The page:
"Moneyball" director Bennett Miller takes on a very different sports story in "Foxcatcher." NY1's Neil Rosen filed this review.
Bennett Miller, the director of "Moneyball," is back with a very different kind of sports story. It's called "Foxcatcher," and it stars Channing Tatum, Mark Ruffalo and Steve Carell.
Based on a true story, Tatum plays Olympic gold medal wrestler Mark Schultz. He's training for the 1988 Seoul Olympics along with his brother Dave, another gold medal wrestler whose shadow Mark's been living under. They're pretty close to the poverty level when a wealthy benefactor steps into the picture. His name is John Dupont, played by Carell, an eccentric multimillionaire who summons Mark to his family estate and builds him a state-of-the-art wrestling facility. He tells Mark that he'll have unlimited access to money and equipment to win America another gold medal and promises him that he will exceed his brother's legacy.
However, when Dupont suddenly hires brother Dave, played by Ruffalo, Mark views this as a betrayal, and it causes a rift in his relationship with the wealthy heir.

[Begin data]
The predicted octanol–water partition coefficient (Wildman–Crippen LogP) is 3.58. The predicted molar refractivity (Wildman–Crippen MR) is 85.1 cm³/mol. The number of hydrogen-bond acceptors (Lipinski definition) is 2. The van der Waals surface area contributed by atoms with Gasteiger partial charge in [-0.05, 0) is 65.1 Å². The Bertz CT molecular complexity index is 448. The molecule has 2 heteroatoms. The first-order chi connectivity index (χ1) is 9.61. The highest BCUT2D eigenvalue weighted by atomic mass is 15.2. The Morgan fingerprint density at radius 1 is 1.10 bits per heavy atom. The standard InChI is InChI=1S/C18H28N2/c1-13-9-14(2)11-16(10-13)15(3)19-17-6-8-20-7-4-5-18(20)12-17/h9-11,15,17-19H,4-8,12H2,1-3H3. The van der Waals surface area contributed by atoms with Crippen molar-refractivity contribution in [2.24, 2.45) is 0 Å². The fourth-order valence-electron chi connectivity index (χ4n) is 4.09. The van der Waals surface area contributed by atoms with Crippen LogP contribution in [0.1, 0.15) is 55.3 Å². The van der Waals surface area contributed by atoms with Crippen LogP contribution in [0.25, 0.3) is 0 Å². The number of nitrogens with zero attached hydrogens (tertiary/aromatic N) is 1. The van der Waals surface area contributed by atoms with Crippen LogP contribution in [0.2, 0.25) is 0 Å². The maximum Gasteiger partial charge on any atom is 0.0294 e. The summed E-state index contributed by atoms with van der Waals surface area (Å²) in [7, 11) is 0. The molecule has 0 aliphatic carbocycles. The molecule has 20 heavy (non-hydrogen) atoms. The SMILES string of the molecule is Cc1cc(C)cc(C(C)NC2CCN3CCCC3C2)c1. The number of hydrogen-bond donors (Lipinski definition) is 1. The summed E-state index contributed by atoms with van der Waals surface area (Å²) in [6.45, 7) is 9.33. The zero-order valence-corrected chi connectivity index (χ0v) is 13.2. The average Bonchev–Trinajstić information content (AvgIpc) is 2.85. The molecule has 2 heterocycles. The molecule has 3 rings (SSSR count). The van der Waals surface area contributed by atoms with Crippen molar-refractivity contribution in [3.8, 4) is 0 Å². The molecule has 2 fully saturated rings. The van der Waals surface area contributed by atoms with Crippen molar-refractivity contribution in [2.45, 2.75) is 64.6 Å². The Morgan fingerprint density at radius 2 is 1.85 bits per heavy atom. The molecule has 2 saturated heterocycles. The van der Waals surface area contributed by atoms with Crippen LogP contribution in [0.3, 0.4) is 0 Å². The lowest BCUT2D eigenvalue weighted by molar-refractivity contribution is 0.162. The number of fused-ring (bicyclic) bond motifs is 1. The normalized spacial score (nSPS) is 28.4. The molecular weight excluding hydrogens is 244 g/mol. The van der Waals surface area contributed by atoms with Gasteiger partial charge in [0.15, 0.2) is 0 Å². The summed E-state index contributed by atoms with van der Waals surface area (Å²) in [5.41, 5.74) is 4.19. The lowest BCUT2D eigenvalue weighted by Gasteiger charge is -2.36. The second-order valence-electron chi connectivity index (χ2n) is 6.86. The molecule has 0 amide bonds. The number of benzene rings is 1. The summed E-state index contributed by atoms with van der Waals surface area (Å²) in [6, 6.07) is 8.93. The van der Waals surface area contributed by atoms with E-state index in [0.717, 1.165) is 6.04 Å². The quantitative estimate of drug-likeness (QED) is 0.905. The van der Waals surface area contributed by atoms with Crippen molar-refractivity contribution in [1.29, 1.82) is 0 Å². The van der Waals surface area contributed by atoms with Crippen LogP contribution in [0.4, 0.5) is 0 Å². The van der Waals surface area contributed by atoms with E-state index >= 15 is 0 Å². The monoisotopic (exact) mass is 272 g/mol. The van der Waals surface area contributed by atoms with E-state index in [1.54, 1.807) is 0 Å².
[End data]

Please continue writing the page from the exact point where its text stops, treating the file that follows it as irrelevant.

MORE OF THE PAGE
We see glimpses of how Dupont is an unstable, firearms-obsessed guy who's constantly looking for his mother's approval. Ironically, Dupont knows little about wrestling, yet he gives himself the title of coach and the team lets him carry on with this charade.
There's a dramatic turn at the end of the film, which I can't give away because it would be considered a spoiler, but that ending comes out of nowhere and is not very credible, despite the true nature of the story itself. I blame the director and screenwriters for not fleshing out both the story and its characters to get us to that point. Instead, we're given an overly long, overly solemn, tedious and often redundant look at wrestling training techniques, lots of solitary scenes with Tatum, sparse dialogue and a few weird moments with Dupont.
On the plus side, the performances are terrific. Carell, buried under a prosthetic nose, is quite good, and so is Tatum, who gives it his all. Too bad the movie, which has the basis for an interesting story, wasn't handled better.
Neil Rosen's Big Apple Rating: One-and-a-half apples